rights but not a team to boast of. The BCCI has stoutly[stawtlee(strongly,
)] defended their continuance as voting members thus far.

How can you remove founder-members just because they dont field a team?
asks a long-time board official.
The board, which gives an annual subsidy to each affiliated unit playing the Ranji
Trophy, has also not been able to explain the reasons for not extending the same
facility to the Services and Railways; it also does not pick national selectors from
Services and Railways. The Lodha Committee has a case here to debate with the
BCCI. The board, in a bid to pre-empt the committee recommendations, has moved
to introduce a series of steps to streamline its administration and bring in
transparency under its new president, Shashank Manohar. Its constitution can now
be accessed online. On October 18, the board appointed PricewaterhouseCoopers
to verify utilisation of funds provided to the State associations. On November 9, it
appointed an ombudsman, Justice A.P. Shah (retd.).
Yet, bigger problems lie in the hinterland[hin-tu,land(back area, )] .
The constitutions of the BCCIs various affiliated units differ, and in some cases
arent available for public scrutiny despite the board making it mandatory. Among
other contentious[kun'ten-shus(controversial,)] issues the Lodha
Committee has been looking into is the arbitrariness['aa-bi-tree-nus(own
will,)] in player selection and financial irregularities bedevilling[bi'devu(harass,)] most associations. As it is, State associations of Jammu and
Kashmir, Hyderabad, Delhi, Assam, Kerala, Goa, Jharkhand and Baroda, among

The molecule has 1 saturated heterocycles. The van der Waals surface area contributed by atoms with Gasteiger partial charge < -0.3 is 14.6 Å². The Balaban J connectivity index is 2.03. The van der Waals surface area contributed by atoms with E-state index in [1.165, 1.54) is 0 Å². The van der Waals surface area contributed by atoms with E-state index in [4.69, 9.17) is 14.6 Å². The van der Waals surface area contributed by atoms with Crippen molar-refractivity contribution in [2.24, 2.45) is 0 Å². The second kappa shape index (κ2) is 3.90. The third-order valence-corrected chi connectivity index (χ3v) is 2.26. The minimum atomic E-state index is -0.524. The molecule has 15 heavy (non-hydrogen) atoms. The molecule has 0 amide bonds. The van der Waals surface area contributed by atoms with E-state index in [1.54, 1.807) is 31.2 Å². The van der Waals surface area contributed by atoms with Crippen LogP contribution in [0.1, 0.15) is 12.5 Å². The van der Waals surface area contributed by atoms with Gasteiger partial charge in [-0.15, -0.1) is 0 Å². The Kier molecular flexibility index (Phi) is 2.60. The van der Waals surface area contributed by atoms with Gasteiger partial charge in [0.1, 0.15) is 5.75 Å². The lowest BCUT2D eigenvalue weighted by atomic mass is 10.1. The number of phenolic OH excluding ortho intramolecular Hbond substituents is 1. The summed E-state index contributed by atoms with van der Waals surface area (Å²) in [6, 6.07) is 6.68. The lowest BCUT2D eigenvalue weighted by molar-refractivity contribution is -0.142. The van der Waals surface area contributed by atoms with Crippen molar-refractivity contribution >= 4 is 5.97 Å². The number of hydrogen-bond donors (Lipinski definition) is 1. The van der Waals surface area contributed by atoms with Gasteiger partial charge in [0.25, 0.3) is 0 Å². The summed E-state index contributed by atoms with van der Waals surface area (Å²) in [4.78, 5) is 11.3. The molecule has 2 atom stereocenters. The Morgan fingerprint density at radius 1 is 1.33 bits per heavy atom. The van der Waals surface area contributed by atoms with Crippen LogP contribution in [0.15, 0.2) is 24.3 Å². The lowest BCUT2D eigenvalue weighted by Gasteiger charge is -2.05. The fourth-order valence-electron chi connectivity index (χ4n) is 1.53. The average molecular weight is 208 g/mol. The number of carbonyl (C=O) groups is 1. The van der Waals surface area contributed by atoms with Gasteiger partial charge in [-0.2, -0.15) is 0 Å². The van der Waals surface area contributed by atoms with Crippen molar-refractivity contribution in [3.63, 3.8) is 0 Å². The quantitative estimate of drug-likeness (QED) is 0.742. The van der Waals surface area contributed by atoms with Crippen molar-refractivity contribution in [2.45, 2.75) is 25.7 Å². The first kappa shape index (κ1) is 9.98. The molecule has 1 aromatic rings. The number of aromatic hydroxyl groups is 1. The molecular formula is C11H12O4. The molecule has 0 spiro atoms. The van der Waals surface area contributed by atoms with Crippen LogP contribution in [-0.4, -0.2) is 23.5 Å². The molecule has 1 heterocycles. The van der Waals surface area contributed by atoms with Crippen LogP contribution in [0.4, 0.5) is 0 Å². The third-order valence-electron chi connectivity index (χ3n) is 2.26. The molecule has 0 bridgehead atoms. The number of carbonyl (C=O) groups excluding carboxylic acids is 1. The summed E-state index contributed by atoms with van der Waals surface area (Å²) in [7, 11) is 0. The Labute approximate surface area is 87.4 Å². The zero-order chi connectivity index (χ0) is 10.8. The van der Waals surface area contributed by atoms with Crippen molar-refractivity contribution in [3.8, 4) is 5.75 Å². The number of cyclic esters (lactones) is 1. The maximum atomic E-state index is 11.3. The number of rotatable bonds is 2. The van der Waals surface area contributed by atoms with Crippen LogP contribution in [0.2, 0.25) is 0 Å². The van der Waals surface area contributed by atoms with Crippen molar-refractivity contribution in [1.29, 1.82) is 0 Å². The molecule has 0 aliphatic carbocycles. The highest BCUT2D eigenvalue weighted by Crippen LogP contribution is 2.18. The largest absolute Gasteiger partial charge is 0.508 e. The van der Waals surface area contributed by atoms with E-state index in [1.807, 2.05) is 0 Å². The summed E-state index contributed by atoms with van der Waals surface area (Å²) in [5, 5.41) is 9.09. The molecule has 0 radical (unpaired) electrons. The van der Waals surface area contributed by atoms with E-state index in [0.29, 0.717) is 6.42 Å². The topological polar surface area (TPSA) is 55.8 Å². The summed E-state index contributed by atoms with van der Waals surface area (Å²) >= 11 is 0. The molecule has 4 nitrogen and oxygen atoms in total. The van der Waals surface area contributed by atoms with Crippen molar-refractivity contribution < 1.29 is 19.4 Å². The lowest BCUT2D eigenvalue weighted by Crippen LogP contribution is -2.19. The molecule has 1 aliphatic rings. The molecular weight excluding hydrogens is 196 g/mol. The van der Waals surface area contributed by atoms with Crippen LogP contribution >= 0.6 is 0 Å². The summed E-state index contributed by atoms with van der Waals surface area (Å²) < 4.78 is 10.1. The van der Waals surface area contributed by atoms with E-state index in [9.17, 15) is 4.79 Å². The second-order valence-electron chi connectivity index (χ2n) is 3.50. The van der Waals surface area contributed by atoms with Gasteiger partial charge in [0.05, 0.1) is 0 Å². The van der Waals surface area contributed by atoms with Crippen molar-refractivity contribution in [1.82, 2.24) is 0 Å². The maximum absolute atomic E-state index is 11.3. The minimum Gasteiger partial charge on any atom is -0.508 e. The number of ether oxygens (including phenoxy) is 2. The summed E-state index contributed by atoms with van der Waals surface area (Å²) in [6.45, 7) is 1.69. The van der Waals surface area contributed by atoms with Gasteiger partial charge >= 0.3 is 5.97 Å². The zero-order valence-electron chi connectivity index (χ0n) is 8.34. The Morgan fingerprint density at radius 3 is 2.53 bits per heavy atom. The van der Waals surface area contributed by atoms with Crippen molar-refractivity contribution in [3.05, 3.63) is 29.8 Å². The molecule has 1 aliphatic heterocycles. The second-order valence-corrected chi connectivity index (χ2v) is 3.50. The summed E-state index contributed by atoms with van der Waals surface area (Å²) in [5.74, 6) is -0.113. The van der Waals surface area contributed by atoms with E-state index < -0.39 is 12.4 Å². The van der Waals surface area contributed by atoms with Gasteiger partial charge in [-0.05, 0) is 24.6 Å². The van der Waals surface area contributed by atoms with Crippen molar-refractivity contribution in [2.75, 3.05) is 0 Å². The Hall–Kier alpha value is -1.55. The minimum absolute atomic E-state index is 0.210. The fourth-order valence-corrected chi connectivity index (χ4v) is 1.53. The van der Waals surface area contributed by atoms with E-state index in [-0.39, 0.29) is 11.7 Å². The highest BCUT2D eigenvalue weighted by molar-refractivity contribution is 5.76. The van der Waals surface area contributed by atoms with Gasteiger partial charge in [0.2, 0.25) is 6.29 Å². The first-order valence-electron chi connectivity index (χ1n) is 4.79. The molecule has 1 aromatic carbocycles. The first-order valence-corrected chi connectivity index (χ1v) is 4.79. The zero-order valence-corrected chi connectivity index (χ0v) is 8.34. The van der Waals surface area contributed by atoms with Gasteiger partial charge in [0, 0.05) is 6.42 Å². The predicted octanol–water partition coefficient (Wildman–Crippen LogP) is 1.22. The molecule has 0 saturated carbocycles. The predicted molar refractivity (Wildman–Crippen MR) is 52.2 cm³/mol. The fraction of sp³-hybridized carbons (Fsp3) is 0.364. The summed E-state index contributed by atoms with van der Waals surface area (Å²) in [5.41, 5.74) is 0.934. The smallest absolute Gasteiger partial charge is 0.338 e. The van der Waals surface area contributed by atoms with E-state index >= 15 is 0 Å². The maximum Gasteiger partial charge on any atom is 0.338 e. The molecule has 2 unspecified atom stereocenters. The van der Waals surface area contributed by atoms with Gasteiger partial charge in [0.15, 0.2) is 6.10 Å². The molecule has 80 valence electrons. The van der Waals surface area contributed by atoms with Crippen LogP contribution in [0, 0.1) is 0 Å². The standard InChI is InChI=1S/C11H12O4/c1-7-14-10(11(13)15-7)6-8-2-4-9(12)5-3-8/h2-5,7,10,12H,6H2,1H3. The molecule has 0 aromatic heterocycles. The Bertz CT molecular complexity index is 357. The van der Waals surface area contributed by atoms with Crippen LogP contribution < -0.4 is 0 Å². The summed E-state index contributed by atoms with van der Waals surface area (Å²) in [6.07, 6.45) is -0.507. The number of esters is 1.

others, are all facing investigations on various issues.
Clockwork precision
Despite the organisational muddle, one area the BCCI is near-unimpeachable[nim'pee-chu-bul(guiltless,)] is in its schedule. While many a sports body
has failed to organise its national championship annually, the Ranji Trophy has
never skipped its annual date since the first edition in 1934. The participation of 27
teams in two divisions Elite and Plate also imbues it a pan-India presence.
Even non-premier events such as womens and age-group tournaments follow a set
pattern. We have the best structure for junior cricket in the world, claims Mr.
Shetty.
Most of the money BCCI generates from broadcast rights is pumped back into the
game 70 per cent of its revenue is disbursed equally among its full members,

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effectively meaning each of its affiliates walks away with at least Rs.23 crore
annually. The BCCI takes pride in sharing its revenue with the players (13 per
cent with international cricketers and an equal share with domestic players). A
domestic player gets about Rs.20,000 per playing day, says veteran cricket
administrator M.P. Pandove, the Punjab Cricket Association secretary.
Lure of the lucre
What, then, went wrong? Niranjan Shah, a member of its disciplinary committee,
feels the need for court intervention would not have arisen had N. Srinivasan
stepped down as BCCI president when Chennai Super Kings, the IPL team owned
by his family-run company, came under the betting/spot-fixing cloud. All this
mess has more or less happened only because of one mans stubbornness, he says.
It is predominantly a perception issue. The BCCI isnt
an opaque[ow'peyk(unclear,)] organisation; had it been the case, the
organisation wouldnt have grown so much, says Ajay Shirke, IPL Governing
Council member.
More than anything, however, the problems have a lot to do with the infusion of
huge money into the game. The late Jagmohan Dalmiya, along with I.S. Bindra,
both former presidents of the BCCI, was the man instrumental in bringing money
into cricket. The BCCI was a self-reliant body when MAC (M.A. Chidambaram)
was its president. [Mr.] Dalmiya and [Mr.] Bindra exploited the telecast aspect to
bring in funds, says Mr. Pandove. Cricketainment in the form of the IPL became a